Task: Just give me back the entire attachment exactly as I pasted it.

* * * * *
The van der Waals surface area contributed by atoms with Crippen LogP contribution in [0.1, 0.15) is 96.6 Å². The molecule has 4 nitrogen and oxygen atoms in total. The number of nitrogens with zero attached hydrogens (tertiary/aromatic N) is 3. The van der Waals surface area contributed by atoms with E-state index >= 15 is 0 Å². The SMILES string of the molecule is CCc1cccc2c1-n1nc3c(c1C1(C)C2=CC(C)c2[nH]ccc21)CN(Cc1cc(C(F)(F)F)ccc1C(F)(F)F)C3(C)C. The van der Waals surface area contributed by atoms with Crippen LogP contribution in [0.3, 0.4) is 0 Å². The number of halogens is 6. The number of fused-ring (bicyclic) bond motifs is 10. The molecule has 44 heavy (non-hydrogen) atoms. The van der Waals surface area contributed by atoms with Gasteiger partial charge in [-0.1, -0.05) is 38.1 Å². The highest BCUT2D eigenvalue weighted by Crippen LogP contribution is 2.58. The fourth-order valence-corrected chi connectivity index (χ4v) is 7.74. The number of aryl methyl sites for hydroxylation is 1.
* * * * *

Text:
The van der Waals surface area contributed by atoms with Crippen LogP contribution in [0.1, 0.15) is 96.6 Å². The molecule has 4 nitrogen and oxygen atoms in total. The number of nitrogens with zero attached hydrogens (tertiary/aromatic N) is 3. The van der Waals surface area contributed by atoms with E-state index >= 15 is 0 Å². The SMILES string of the molecule is CCc1cccc2c1-n1nc3c(c1C1(C)C2=CC(C)c2[nH]ccc21)CN(Cc1cc(C(F)(F)F)ccc1C(F)(F)F)C3(C)C. The van der Waals surface area contributed by atoms with Crippen LogP contribution in [0.3, 0.4) is 0 Å². The number of halogens is 6. The number of fused-ring (bicyclic) bond motifs is 10. The molecule has 44 heavy (non-hydrogen) atoms. The van der Waals surface area contributed by atoms with Gasteiger partial charge in [-0.1, -0.05) is 38.1 Å². The highest BCUT2D eigenvalue weighted by Crippen LogP contribution is 2.58. The fourth-order valence-corrected chi connectivity index (χ4v) is 7.74. The number of aryl methyl sites for hydroxylation is 1.